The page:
One of the major things that you want to keep in mind with the setup of glassware like this is support. That’s why we have that stand behind it. The hardest thing about setting up one of these pieces of glassware is setting up all the clamps and things to hold stuff and support your glassware, so there’s not too much strain on each joint. Once you have that pretty down, you can take everything apart, clean it, and then everything’s set up, and you can put it back in there.
Tell me if I’m wrong here, but this looks like a high-end distilling setup like you would distill alcohol like you’d see in the old days with you’ve got glass everywhere. Is that similar to what you’re doing here and creating a similar process or am I completely off?
It’s a similar process. You’re more likely to see a system like this in a high-end chemistry lab. At a distillery, it’ll be just boiling and condensing, whereas we have the heater at a certain temperature, everything is stirring, and it’s under vacuum. There are all these different components to it that add to the efficiency of the system.
In something like this, you’re controlling the environment much more for the readers out there to give them an idea of this refining process.
To your point, we could 100% make vodka in this system. Would anyone do that? No. It’s way too expensive. It’s too small. You can definitely distill alcohol with using the same system. I’m setting up another piece of glassware, which is called a vacuum takeoff. There’s that black valve on the top there and that’s what controls your vacuum from your boiling flask, which is the piece that has the little black jacket on it on the left-hand side. That controls your vacuum from there to your vacuum pump, which is further down the line. You always want to set up from left to right because as you’re setting up, the glassware is going to be a little bit different, and so you want to make sure everything’s lined up correctly. This was the first time I installed all the glassware, so you always want to make sure every piece up.
If you are interested in this, we’re going to do our best to describe what Nick is doing here. Please tune in to the YouTube channel and check it out there because we’ve got some great photos here. Nick, please continue.
Further down the line, on the far left-hand side at the top of that vacuum takeoff valve, and then that then goes to a cold trap. Cold trap essentially saves the life of your pump because there are terpenes and different compounds that can get sucked into your pump and then ruin it because it eats away the gaskets and thins out the oil. What a cold trap does is you have that little piece there, the little wand that’s still wrapped with a saran wrap. That wand inserts into the top of that cold trap, and it gets to negative 60 degrees.Nothing's cheap if you're trying to make quality. Click To Tweet
That wand has a little cooling agent on the base of it that you set inside this glass container here.
Precisely and that’s sitting inside ethanol. It has this chilled ethanol that the vacuum port sucks the components through the vacuum up along the walls of that chilling coil and then will condense those terpenes, water, and anything like that into a little flask before it goes off to your vacuum. We got all the glassware set up and we’re ready to rock. The next step is I filled up the recirculating chiller up to the condenser and got that running and circulating.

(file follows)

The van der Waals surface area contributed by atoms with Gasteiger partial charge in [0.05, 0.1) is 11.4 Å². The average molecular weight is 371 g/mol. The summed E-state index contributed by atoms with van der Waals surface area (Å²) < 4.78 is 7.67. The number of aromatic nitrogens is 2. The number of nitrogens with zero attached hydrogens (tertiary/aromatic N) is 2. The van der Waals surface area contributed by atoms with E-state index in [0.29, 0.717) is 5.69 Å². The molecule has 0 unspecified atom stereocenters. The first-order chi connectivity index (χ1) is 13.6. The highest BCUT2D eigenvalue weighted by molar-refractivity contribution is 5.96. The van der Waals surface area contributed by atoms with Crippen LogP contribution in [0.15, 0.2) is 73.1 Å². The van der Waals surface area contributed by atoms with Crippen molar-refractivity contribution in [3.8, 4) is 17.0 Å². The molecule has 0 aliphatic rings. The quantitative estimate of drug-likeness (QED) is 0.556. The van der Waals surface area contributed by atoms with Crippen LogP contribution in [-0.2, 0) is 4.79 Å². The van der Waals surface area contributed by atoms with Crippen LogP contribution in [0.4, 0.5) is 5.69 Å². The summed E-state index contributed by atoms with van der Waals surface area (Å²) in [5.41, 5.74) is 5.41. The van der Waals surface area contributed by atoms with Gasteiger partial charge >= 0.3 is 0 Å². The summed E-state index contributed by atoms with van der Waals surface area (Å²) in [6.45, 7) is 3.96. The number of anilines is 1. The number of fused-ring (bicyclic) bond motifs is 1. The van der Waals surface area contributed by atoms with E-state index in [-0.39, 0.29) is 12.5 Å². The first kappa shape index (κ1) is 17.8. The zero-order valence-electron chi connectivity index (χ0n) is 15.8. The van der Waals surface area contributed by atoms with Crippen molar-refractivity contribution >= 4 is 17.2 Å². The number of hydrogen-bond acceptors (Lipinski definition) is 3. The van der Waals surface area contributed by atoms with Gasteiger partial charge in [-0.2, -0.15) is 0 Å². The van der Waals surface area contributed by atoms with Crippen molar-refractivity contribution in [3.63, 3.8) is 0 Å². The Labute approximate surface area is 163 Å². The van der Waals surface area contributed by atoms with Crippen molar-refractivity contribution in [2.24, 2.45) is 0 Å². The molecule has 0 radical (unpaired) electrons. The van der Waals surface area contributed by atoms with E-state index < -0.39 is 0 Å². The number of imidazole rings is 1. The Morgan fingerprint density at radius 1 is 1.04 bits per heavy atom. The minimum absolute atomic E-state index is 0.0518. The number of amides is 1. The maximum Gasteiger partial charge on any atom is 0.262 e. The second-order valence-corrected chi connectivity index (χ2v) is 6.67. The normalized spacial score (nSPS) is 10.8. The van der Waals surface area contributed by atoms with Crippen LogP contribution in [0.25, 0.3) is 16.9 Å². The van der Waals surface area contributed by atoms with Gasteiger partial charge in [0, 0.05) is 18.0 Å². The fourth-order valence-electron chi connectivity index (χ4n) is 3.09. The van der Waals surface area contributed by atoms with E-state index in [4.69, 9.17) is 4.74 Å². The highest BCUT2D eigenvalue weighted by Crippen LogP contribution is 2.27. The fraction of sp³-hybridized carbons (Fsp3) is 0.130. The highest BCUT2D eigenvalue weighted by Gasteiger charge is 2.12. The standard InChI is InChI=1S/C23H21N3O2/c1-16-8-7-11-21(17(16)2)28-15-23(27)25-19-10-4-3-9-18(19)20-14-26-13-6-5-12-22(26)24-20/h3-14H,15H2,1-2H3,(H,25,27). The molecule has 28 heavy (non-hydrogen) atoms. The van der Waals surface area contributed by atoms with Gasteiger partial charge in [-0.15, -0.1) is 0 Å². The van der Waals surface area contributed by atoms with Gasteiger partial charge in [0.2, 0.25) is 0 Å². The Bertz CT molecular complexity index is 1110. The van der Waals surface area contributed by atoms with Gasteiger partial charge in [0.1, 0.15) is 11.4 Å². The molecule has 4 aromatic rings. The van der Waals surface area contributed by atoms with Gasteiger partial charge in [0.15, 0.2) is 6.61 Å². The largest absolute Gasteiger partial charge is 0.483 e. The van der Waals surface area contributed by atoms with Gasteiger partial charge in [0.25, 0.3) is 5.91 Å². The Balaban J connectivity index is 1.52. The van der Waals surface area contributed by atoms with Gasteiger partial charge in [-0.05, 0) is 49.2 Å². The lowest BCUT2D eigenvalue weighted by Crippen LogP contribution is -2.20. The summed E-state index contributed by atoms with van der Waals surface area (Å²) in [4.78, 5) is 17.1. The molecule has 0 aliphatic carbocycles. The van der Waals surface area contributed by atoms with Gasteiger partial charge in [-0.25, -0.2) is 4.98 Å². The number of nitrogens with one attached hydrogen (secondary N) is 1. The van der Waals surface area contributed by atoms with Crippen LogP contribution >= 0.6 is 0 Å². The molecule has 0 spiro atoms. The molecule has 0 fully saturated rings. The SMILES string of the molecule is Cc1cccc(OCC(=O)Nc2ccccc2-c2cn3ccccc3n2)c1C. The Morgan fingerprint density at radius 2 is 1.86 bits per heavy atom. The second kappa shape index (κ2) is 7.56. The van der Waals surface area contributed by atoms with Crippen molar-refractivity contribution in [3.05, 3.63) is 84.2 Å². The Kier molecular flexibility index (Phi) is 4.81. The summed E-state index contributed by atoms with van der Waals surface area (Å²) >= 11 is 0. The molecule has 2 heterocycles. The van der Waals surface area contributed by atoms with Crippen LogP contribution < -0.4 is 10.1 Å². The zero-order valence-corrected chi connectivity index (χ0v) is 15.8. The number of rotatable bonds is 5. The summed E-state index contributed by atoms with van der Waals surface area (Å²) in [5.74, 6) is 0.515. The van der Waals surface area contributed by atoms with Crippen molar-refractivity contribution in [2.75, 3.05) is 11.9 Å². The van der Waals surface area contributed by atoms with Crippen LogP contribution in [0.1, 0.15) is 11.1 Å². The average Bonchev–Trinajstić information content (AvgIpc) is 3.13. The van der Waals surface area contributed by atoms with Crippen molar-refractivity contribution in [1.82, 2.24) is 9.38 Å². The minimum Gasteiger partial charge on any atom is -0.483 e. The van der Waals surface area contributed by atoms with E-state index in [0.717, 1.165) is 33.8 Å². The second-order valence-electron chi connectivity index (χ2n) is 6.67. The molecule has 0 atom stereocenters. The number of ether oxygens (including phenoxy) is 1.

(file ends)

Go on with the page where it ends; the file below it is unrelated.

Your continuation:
That yellow fluid is the chilling fluid and you can pick the color. You can have it colorless, blue, purple, or whatever. Our client picked yellow. I typically use clear.
That’s got glass running through the center. What you’re saying is around the outside of the cylinder there, there’s another cylinder that encases it with the chilling fluid.
Correct. There’s a hollow centerpiece like that where the oil flows through there, and then around the outside is a peak or a cooling jacket, whatever you so choose. As we’re working, we find other pieces of equipment that the client was like, “We haven’t set that up yet.” We went ahead and set this up for them as well, which is a rotary evaporator, which essentially distills alcohol for you at very high efficiency.
Are you recapturing any of that or are you evaporating off the alcohol?
You boil it off, recapture that clean ethanol, and then leave behind all the unwanted stuff that you then throw away. Me and one of the local staff members are pouring the actual ethanol crude oil into a glass funnel that he is then heating with a heat gun because the herb oil is pretty thick stuff.
When you say crude, it’s black.
It’s got a ton of plant material. It’s not meant to be used in anything at this point, right?
People do use it and, of course, you get the different flavors out of it, but to create a quality, consistent product, you have to take it a few steps further.
At this point, we’re running the system. I poured it in there. We’re under vacuum. The terpenes that are coming out of crude oil, which with some products if you’re using a high-quality oil, those terpenes you might want to save honestly. In this type of oil, you do not want to keep those. You could go ahead and throw those right in the trash. To the right of that, that smaller flask has a little bit lighter fluid in it. That’s the fluid that’s being caught from the cold trap there, and those are other terpenes and then also possibly water.
The terpenes, are they all plant matter?
It doesn’t matter if it’s herb, lavender, or eucalyptus. It’s all in there, right?
I’m thinking maybe we should share what terpenes are if people haven’t heard of them. We talked about it a little bit on the show, but will you share a little bit about your knowledge of terpenes?
Terpenes are essentially the things that give things smells and tastes. For example, we always talk about lavender, so I’ll continue circling back to that. For lavender, there can be a bunch of different terpenes within it. There’s a couple of predominant ones, but there are probably twenty other ones that have minuscule little amounts and that’s what makes things smell the way they smell. The terpene that’s the most prevalent in lavender is linalool. That’s what you and I know as the lavender smell. Whereas myrcene is mango or limonene is lime. There are tons of other things that have those same terpenes but in different ratios. Does that answer your question?
Thanks for expanding on that a little bit more. Most of the setup where the vacuum is hanging. What are we doing here?